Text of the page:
Receive Breaking News updates as they occur
By Stephanie Nebehay GENEVA (Reuters) - The United Nations High Commissioner for Human Rights said on Wednesday he feared increased violence and incitement in Burundi's crisis could turn ethnic in nature, but the government rebuffed his comments. U.N. human rights chief Zeid Ra'ad Al Hussein also told a meeting in Geneva while giving a report on Burundi that he was concerned about suspensions and arrests of students for defacing portraits of President Pierre Nkurunziza's earlier this month. Burundi has been mired in a year-long crisis in which more than 450 people have been killed since Nkurunziza pursued and won a third term.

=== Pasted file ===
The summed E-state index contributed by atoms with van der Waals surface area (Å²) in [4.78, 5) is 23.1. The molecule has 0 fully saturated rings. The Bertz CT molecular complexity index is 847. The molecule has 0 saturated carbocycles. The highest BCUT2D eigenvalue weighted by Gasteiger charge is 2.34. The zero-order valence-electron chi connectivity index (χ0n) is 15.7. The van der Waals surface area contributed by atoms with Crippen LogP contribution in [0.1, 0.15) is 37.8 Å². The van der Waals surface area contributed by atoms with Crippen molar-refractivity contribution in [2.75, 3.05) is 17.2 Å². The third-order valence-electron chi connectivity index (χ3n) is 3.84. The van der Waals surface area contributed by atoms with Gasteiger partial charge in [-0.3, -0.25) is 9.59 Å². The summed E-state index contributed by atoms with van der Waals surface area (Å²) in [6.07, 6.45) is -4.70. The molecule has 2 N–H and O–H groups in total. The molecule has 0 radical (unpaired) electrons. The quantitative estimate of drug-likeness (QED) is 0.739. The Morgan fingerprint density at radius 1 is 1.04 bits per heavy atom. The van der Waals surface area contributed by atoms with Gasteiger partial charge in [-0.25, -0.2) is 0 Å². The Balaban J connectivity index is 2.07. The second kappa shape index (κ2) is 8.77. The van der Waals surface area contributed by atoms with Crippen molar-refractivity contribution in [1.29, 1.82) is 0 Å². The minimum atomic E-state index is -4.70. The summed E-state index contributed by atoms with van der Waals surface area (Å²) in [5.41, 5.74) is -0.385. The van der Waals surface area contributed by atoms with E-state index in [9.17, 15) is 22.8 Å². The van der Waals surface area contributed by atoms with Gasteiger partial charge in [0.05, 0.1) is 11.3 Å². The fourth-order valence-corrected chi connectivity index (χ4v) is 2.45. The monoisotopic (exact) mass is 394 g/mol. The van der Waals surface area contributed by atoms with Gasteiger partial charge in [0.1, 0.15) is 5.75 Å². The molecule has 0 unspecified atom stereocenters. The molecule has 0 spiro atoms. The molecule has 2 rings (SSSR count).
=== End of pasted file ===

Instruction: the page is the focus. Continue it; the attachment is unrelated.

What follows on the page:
Britain's banking sector is "well placed" to deal with the fallout after the country's shock vote to leave the European Union, the minister overseeing the financial sector said Wednesday. Harriett Baldwin, addressing a retail banking conference in central London, told delegates that the industry -- ravaged by the global financial crisis -- had adequate capital and liquidity to weather Brexit. World stock markets tumbled in the immediate aftermath of the June 23 referendum but have rebounded strongly over the past two sessions on bargain-hunting that some analysts argue will not last.